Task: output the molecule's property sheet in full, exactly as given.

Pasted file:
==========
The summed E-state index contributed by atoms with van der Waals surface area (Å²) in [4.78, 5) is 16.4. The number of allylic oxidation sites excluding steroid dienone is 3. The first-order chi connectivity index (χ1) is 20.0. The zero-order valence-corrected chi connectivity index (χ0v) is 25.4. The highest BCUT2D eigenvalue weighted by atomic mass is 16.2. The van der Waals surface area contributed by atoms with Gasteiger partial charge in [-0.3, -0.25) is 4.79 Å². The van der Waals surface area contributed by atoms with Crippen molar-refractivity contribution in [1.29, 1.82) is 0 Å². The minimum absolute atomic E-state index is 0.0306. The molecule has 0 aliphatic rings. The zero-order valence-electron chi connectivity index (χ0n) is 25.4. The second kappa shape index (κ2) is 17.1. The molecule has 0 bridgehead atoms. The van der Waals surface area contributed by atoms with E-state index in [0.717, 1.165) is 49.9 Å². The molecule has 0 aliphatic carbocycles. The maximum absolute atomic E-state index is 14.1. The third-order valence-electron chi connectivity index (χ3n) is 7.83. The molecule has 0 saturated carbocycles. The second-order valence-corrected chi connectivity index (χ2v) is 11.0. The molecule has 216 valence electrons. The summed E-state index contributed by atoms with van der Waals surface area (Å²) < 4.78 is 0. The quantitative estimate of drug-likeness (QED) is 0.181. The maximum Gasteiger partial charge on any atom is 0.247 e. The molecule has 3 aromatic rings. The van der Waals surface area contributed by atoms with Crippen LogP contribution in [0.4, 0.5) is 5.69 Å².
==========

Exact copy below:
The summed E-state index contributed by atoms with van der Waals surface area (Å²) in [4.78, 5) is 16.4. The number of allylic oxidation sites excluding steroid dienone is 3. The first-order chi connectivity index (χ1) is 20.0. The zero-order valence-corrected chi connectivity index (χ0v) is 25.4. The highest BCUT2D eigenvalue weighted by atomic mass is 16.2. The van der Waals surface area contributed by atoms with Gasteiger partial charge in [-0.3, -0.25) is 4.79 Å². The van der Waals surface area contributed by atoms with Crippen molar-refractivity contribution in [1.29, 1.82) is 0 Å². The minimum absolute atomic E-state index is 0.0306. The molecule has 0 aliphatic rings. The zero-order valence-electron chi connectivity index (χ0n) is 25.4. The second kappa shape index (κ2) is 17.1. The molecule has 0 bridgehead atoms. The van der Waals surface area contributed by atoms with E-state index in [0.717, 1.165) is 49.9 Å². The molecule has 0 aliphatic carbocycles. The maximum absolute atomic E-state index is 14.1. The third-order valence-electron chi connectivity index (χ3n) is 7.83. The molecule has 0 saturated carbocycles. The second-order valence-corrected chi connectivity index (χ2v) is 11.0. The molecule has 216 valence electrons. The summed E-state index contributed by atoms with van der Waals surface area (Å²) < 4.78 is 0. The quantitative estimate of drug-likeness (QED) is 0.181. The maximum Gasteiger partial charge on any atom is 0.247 e. The molecule has 3 aromatic rings. The van der Waals surface area contributed by atoms with Crippen LogP contribution in [0.4, 0.5) is 5.69 Å².